The Galindo Family

By Layne Victoria Lynch
Photography by Kate LeSueur
Vintage photographs courtesy of the Galindo family

Though there’s no evidence that proves cooking is a genetic predisposition, the Galindo family would almost certainly make you believe otherwise. For over 70 years, the hardworking clan has embraced all the madness and passion the inferno of the kitchen has to offer as waiters, busboys, line cooks and executive chefs. “I honestly believe it’s something that’s embedded in our DNA,” says John Galindo.

“My family has always enjoyed being surrounded by food, working hard and cooking for people. We’ve found a lot of passion and joy through those experiences.”

Through the various roots and branches of their close-knit family tree, the Galindos have witnessed the vast evolution of our local culinary scene—beginning first with John’s great-grandfather, Cruz Galindo, who cooked at The Tavern, co-owned a burger stand and the San Jacinto Cafe and co-opened the original Casa Loma in Austin with his son Tony, John's granddad. Tony also waited tables along with John's grandmother, Mary Cortinas, at various Austin restaurants including El Charro. And finally, John's father, John "Tony" Galindo, reopened Casa Loma and founded the Cedar Grove Steakhouse, both in Wimberley and both now shuttered.

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John is a proud member of the fourth restaurant generation alongside his business partner and sister, Jessica Ann Winters, and chef-cousin, Joseph Galindo. And while these cooks have definitely paid their dues in places like Wink, North and Red House Pizzeria, they cannot escape the ever-profound sway of their culinary heritage.

During John’s childhood, his grandmother’s kitchen served as the epicenter and lifeblood of everything family. It was here where members young and old convened to prepare daylong meals, and catch up on the intricacies and gossip of one another’s lives. On the weekends, the South Austin home would fill with the enticing aromas of homemade Texas pecan pralines, fried pumpkin empanadas, thick tamales made with boiled hog’s head meat, bubbly yellow-corn tortilla enchiladas and spicy-yet-simple chicken mole. “Yankee Candle had nothing on the smells that came out of that kitchen,” John Galindo says. “It’s one of those things you don’t realize will have such an impact on your life. Her kitchen influenced all of us in the food we prepare today, and there’s something to be said for that.”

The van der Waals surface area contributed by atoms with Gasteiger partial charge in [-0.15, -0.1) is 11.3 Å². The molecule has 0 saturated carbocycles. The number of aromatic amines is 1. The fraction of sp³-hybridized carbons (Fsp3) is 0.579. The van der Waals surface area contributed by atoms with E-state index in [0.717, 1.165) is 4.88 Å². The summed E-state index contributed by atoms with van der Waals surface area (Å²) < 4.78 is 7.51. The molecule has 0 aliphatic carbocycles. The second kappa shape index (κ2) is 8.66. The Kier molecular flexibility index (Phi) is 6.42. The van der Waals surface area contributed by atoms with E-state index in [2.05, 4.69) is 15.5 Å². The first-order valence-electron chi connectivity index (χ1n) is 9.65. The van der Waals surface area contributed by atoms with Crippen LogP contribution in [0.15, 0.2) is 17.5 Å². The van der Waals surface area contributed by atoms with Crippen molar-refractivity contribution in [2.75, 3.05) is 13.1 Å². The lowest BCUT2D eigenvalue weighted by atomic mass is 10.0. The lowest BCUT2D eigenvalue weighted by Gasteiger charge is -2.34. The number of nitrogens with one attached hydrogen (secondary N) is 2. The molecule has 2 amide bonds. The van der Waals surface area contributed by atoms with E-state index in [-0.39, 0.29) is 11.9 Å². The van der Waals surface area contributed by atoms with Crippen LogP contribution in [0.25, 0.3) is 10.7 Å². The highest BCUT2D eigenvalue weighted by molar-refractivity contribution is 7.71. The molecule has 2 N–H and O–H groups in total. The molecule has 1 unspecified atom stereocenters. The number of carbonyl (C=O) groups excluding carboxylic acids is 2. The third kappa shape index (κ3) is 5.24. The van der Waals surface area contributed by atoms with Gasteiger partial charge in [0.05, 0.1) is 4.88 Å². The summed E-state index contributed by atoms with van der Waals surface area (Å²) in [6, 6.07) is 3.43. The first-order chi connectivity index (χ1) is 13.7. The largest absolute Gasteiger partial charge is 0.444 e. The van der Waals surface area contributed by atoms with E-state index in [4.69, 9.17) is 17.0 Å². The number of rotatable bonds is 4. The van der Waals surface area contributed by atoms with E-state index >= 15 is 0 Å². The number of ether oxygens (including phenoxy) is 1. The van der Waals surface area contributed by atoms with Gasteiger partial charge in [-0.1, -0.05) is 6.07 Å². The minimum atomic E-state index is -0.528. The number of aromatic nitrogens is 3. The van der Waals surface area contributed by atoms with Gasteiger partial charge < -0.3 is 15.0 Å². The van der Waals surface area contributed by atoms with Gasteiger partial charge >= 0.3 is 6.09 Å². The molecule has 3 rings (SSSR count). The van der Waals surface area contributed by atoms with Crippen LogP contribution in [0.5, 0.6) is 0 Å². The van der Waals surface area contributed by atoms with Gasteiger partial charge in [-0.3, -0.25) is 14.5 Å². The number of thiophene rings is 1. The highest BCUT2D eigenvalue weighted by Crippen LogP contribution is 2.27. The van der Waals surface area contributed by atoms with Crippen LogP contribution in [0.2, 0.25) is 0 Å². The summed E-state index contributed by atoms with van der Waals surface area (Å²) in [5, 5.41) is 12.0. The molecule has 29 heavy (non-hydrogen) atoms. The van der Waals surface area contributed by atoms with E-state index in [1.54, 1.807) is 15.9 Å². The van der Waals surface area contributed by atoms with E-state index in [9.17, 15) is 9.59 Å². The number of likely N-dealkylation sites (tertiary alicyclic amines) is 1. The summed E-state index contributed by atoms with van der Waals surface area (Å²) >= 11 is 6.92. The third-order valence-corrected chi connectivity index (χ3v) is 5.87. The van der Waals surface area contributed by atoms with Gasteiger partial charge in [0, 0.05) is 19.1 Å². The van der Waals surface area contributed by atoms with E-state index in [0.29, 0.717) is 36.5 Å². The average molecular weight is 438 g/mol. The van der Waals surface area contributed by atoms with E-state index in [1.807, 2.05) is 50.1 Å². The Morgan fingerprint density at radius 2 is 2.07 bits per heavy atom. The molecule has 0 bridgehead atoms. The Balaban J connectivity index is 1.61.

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Over the years, the Galindo family has ritualistically honored their culinary lineage—waking early on mornings to mix masa, tender pork and savory beans and spread it into delicate husks on a six-foot table in the backyard; melting giant batches of nutty pralines onto wax paper (selling the resulting candies for five cents each to Tex-Mex restaurants around town) and dreaming up various potential restaurant concepts. It was in this spirit that a young John spent his teenage years busing tables, taking catnaps atop stacks of white aprons between shifts and racing fellow line cooks to see who could chop pico de gallo and guacamole fixings the fastest. “I’m blessed to have all my fingers,” he jokes. “But truthfully, I look back on those days and realize a lot of memories were made at those places.”

These days, John and his sister, father and cousin can be found at Mellizoz Tacos—the 42-foot Tex-Mex food trailer on South First Street. The black-and-blue mobile kitchen debuted in 2009, featuring a menu of both classic and modern taco and torta interpretations—including the Padre (braised carnita pork, soft avocado, sweet pineapple and salsa fresca) and the ever-popular tempura-battered Fried Avocado taco (avocado, arugula, tomato, chipotle-sherry vinaigrette and Cotija cheese). And while business is going exceedingly well at the trailer, the family members will admit transitioning to a brick-and-mortar restaurant isn’t something that’s far from their minds. “We definitely have plans to open a restaurant again one day,” Tony Galindo says. “But we see it like a bamboo tree: you spend five years nurturing it and it grows suddenly in thirty days. You have to ask yourself, though, did that tree grow over five years or was it something that happened in one month? Whenever we do open something, it’ll be the right time for us and it’ll be because we put in the effort over the years.”

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In piecing together this family-inspired winter menu, John drew upon both memory and professional experience—infusing small-but-meaningful modern touches into his family’s favorite recipes.

Click for the recipes

Tamales de Puerco

Caldo de Rez (Beef Soup) 

 Chicken and Mole

Pecan Pralines